Chapter

Unique aspects of chronic kidney disease in the developing countries

Rashad Barsoum

in Chronic Kidney Disease

Published on behalf of Oxford University Press

Published in print December 2009 | ISBN: 9780199549313
Published online February 2013 | e-ISBN: 9780191763465 | DOI: http://dx.doi.org/10.1093/med/9780199549313.003.0007

Series: Oxford Clinical Nephrology Series

Unique aspects of chronic kidney disease in the developing countries

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Chronic kidney disease (CKD) is one of the most challenging global health care problems. Underestimated for many decades, it has gradually become acknowledged as a common pathway through which many other conditions induce severe morbidity or mortality. These include diabetes, hypertension, obesity, several infections, and iatrogenic disorders.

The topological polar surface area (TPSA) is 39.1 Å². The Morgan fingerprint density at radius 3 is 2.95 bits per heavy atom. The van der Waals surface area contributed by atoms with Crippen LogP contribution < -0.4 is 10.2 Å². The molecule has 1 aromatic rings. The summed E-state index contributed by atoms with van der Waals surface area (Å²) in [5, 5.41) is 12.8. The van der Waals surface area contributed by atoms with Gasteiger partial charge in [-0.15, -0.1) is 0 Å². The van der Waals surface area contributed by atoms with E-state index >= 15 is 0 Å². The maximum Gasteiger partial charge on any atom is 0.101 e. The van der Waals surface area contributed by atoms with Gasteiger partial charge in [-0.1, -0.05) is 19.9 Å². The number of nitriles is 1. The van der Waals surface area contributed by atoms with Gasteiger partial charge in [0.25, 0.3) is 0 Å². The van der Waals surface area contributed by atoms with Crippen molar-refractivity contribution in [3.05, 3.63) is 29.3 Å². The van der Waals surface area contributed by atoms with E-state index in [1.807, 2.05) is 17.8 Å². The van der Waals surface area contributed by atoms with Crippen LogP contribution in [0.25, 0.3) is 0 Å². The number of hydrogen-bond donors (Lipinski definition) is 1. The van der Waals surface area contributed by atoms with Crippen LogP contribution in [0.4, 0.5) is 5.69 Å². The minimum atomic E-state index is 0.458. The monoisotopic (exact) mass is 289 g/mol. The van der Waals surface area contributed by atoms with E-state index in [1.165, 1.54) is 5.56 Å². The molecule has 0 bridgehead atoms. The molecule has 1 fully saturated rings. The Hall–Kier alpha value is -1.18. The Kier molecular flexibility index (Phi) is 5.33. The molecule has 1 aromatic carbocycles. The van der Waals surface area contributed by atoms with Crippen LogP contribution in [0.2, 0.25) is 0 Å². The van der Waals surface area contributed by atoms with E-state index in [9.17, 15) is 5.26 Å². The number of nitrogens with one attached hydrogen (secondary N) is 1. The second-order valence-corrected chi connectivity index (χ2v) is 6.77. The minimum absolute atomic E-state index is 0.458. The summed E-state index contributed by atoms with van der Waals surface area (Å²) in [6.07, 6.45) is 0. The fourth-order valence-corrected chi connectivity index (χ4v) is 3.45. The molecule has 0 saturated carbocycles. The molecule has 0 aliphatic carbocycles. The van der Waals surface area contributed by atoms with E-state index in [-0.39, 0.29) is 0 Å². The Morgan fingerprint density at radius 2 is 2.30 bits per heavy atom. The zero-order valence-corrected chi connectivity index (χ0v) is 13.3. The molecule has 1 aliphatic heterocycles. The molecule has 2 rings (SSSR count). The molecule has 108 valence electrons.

The impact of CKD is not limited to the threat of kidney failure, but may constitute an even greater risk for cardiovascular disease (CVD) (Figure 7.1) (see Chapter 6). While this health hazard is devastating at the level of the individual, CKD has extensive socio-economic reflections on the community at large, with almost insurmountable burdens in the developing world (see Chapter 1).

Speaking of CKD in economically underprivileged nations addresses issues affecting over 80% of the world population and accounting for close to 90% of the global annual incidence of end-stage renal disease (ESRD) (Barsoum, 2002a). The particular ecological, ethnic, and socio-economic features in this vast part of the world have generated unique aspects in the epidemiology, clinical practice, and community impact, which are the focus of this chapter.

Chapter.  6194 words.  Illustrated.

Subjects: Nephrology

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